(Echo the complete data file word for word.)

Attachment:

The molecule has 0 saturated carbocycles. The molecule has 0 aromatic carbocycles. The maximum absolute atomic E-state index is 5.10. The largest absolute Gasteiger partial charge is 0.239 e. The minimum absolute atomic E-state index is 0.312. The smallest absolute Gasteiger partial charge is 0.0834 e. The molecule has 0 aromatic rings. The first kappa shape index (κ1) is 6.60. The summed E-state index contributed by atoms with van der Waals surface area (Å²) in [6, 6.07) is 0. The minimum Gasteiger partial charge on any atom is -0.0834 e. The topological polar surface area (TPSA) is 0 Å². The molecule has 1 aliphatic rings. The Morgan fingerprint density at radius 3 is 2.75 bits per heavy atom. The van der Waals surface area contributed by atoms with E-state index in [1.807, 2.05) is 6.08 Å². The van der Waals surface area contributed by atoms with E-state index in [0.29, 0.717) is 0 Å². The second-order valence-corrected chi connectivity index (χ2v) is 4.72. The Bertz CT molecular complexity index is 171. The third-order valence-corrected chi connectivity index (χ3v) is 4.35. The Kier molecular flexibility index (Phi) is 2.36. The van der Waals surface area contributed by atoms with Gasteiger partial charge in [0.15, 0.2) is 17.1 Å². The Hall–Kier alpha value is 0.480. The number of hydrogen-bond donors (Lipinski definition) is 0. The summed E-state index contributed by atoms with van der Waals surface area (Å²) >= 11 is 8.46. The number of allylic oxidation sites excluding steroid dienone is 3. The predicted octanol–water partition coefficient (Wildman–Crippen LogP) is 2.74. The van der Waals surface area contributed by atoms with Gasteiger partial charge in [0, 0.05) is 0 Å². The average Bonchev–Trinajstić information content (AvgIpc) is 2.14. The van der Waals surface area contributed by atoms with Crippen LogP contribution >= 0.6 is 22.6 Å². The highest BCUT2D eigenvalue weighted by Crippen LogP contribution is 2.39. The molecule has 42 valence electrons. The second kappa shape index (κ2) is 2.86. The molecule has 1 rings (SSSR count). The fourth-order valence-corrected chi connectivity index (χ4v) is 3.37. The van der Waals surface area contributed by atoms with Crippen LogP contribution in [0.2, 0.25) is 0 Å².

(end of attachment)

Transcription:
The molecule has 0 saturated carbocycles. The molecule has 0 aromatic carbocycles. The maximum absolute atomic E-state index is 5.10. The largest absolute Gasteiger partial charge is 0.239 e. The minimum absolute atomic E-state index is 0.312. The smallest absolute Gasteiger partial charge is 0.0834 e. The molecule has 0 aromatic rings. The first kappa shape index (κ1) is 6.60. The summed E-state index contributed by atoms with van der Waals surface area (Å²) in [6, 6.07) is 0. The minimum Gasteiger partial charge on any atom is -0.0834 e. The topological polar surface area (TPSA) is 0 Å². The molecule has 1 aliphatic rings. The Morgan fingerprint density at radius 3 is 2.75 bits per heavy atom. The van der Waals surface area contributed by atoms with E-state index in [1.807, 2.05) is 6.08 Å². The van der Waals surface area contributed by atoms with E-state index in [0.29, 0.717) is 0 Å². The second-order valence-corrected chi connectivity index (χ2v) is 4.72. The Bertz CT molecular complexity index is 171. The third-order valence-corrected chi connectivity index (χ3v) is 4.35. The Kier molecular flexibility index (Phi) is 2.36. The van der Waals surface area contributed by atoms with Gasteiger partial charge in [0.15, 0.2) is 17.1 Å². The Hall–Kier alpha value is 0.480. The number of hydrogen-bond donors (Lipinski definition) is 0. The summed E-state index contributed by atoms with van der Waals surface area (Å²) >= 11 is 8.46. The number of allylic oxidation sites excluding steroid dienone is 3. The predicted octanol–water partition coefficient (Wildman–Crippen LogP) is 2.74. The van der Waals surface area contributed by atoms with Gasteiger partial charge in [0, 0.05) is 0 Å². The average Bonchev–Trinajstić information content (AvgIpc) is 2.14. The van der Waals surface area contributed by atoms with Crippen LogP contribution >= 0.6 is 22.6 Å². The highest BCUT2D eigenvalue weighted by Crippen LogP contribution is 2.39. The molecule has 42 valence electrons. The second kappa shape index (κ2) is 2.86. The molecule has 1 rings (SSSR count). The fourth-order valence-corrected chi connectivity index (χ4v) is 3.37. The van der Waals surface area contributed by atoms with Crippen LogP contribution in [0.2, 0.25) is 0 Å².